Nutrient Dynamics in Flooded Wetlands. II: Model Application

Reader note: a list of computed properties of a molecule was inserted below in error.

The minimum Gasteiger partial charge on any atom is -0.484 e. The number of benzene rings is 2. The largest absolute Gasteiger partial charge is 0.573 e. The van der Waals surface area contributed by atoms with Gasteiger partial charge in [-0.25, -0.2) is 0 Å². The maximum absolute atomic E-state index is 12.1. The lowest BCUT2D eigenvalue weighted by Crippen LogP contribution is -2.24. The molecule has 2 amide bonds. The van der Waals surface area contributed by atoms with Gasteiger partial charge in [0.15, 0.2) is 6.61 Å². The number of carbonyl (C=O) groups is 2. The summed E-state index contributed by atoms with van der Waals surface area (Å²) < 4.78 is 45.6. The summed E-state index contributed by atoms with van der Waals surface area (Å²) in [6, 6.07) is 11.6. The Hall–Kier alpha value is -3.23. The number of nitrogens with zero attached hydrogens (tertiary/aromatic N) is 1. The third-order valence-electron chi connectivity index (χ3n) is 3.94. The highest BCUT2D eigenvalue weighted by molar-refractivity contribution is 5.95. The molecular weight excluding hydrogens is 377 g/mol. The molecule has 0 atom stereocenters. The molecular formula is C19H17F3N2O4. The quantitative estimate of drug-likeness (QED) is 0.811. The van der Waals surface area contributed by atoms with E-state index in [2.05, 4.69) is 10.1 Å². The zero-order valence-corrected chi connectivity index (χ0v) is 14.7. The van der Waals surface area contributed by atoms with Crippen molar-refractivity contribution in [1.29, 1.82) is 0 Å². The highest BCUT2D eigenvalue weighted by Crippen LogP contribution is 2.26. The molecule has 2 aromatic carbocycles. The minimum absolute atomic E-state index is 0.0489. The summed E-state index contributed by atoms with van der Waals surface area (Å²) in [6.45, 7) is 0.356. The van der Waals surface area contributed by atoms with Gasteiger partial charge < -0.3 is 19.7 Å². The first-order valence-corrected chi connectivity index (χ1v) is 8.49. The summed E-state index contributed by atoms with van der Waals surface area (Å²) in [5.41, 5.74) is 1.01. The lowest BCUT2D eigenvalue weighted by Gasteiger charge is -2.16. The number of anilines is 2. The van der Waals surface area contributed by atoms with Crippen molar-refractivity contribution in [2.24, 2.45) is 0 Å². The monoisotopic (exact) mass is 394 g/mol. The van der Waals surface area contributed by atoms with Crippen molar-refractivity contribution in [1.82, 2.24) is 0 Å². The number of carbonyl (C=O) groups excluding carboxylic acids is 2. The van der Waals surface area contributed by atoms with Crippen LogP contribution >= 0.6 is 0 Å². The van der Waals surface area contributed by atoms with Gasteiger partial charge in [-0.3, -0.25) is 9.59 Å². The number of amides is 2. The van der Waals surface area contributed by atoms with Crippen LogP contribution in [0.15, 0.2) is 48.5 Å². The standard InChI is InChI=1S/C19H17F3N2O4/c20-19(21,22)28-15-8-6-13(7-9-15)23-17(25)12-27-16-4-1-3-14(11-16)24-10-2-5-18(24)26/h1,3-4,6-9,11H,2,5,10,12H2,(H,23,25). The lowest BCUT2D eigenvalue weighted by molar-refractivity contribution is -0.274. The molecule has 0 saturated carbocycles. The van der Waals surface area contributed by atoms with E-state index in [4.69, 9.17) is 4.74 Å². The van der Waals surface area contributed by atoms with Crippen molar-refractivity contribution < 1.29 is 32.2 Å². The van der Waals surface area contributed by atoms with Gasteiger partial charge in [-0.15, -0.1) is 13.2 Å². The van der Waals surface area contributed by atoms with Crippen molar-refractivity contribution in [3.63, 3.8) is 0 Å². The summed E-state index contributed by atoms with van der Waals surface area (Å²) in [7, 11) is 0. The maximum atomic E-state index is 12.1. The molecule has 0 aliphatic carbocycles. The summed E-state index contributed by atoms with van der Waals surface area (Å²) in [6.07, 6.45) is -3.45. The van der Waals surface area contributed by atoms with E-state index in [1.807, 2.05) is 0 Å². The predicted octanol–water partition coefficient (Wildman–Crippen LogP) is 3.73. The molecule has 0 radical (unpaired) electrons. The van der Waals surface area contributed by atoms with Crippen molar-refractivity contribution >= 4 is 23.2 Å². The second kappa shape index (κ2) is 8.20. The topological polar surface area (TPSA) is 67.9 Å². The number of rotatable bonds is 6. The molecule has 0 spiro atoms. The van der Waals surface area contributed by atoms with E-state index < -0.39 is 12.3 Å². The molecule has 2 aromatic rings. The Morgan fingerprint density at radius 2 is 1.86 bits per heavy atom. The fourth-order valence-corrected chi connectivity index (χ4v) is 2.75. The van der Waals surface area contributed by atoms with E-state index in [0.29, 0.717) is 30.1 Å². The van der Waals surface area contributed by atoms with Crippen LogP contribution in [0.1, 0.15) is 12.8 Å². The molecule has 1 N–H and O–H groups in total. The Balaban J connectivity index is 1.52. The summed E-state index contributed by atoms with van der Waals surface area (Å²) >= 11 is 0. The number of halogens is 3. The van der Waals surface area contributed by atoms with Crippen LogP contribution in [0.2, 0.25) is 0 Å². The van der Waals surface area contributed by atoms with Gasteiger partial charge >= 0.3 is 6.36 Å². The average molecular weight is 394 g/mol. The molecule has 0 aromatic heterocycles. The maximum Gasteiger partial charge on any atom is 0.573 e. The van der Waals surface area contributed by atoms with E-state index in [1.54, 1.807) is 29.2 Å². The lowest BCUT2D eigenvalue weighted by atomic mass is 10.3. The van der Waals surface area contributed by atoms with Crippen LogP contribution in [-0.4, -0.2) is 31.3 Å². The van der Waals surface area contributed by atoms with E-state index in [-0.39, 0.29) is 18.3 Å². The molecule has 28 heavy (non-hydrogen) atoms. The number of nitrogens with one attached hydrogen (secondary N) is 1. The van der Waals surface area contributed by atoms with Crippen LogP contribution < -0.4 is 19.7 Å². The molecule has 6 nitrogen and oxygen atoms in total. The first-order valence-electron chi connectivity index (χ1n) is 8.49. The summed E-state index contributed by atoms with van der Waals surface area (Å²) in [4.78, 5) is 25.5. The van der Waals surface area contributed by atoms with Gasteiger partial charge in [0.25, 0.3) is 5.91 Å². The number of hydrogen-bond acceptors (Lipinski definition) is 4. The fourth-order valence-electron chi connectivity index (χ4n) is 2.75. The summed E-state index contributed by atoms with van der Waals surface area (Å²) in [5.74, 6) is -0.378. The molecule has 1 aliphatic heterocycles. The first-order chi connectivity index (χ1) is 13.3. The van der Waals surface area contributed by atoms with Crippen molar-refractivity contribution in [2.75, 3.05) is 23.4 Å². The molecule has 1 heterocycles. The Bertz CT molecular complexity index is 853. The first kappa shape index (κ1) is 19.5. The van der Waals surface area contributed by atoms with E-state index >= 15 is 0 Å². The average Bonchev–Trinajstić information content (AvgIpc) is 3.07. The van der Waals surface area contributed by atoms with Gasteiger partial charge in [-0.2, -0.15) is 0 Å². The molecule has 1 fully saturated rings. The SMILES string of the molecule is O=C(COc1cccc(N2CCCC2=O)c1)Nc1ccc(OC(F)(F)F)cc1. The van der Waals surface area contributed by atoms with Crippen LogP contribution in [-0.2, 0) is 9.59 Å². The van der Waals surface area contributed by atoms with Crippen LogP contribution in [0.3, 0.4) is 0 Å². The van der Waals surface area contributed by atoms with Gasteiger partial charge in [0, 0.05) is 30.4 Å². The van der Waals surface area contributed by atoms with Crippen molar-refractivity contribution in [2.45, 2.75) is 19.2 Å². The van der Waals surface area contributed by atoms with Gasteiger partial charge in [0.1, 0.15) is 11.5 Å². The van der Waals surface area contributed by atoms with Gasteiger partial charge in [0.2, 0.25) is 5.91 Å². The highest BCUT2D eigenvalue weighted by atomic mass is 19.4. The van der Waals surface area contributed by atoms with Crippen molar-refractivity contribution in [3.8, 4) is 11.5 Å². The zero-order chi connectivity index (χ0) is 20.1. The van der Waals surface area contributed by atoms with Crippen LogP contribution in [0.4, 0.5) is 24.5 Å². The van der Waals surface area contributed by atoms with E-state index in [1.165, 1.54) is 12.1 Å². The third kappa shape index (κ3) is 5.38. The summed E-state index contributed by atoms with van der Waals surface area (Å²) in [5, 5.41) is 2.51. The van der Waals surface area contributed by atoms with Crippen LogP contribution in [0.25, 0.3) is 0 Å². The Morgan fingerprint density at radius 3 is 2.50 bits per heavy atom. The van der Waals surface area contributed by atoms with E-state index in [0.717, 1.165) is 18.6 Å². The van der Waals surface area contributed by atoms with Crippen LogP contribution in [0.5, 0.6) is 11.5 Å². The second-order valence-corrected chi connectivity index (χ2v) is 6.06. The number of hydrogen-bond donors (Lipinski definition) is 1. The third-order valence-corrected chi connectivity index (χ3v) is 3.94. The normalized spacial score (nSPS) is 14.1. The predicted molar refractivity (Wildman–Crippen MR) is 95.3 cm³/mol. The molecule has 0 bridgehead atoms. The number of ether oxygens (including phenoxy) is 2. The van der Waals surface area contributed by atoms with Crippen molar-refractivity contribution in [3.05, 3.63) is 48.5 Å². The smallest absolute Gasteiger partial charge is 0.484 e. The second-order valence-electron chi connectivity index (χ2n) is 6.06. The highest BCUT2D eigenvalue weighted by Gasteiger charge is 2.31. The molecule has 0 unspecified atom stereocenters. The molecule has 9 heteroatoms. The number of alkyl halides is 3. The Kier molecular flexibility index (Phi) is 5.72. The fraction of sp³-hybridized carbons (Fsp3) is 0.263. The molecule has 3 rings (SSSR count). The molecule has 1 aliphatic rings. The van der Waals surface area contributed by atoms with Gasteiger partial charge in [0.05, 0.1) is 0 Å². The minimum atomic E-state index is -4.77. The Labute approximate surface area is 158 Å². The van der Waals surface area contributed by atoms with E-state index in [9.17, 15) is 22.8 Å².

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In this paper the authors applied and evaluated the wetland nutrient model that was described in Paper I. Hydrologic and water quality data from a small restored wetland located on Kent Island Maryland which is part of the Delmarva Peninsula on the eastern shores of the Chesapeake Bay was used for this purpose. The model was assessed through various methods against the observed data in simulating nitrogen (N) phosphorus (P) and total suspended sediment (TSS) dynamics. Time series plots of observed and simulated concentrations and loads generally compared wellbetter performance was demonstrated with dissolved forms of nitrogen i.e.ammonia and nitrate. Through qualitative and quantitative sensitivity analysis dominant processes in the study wetland were scrutinized. Nitrification plant uptake and mineralization were the most important processes affecting ammonia. Denitrification in the sediment layer and diffusion to bottom sediments were identified as key processes for nitrate. Settling and resuspension were the most important processes for particulate matter (organic N sediment) and sediment-bound phosphate (inorganic P). Order of parameter sensitivities and dominant processes exhibited seasonality. Uncertainty bands created from Monte Carlo simulations showed that parameter uncertainty is relatively smallhowever uncertainty in the wetland inflow rates and loading concentrations have much more bearing on model predictive uncertainty. N P and TSS mass balance analysis showed that the wetland removed approximately 23 33 and 46% respectively of the incoming load (runoff + atmospheric deposition) over the two-year period with more removal in year 1 (34 43 and 55% respectively) which had a long stretch of a dry period. The developed model can be employed for exploring wetland response to various climatic and input conditions and for deeper understanding of key processes in wetlands.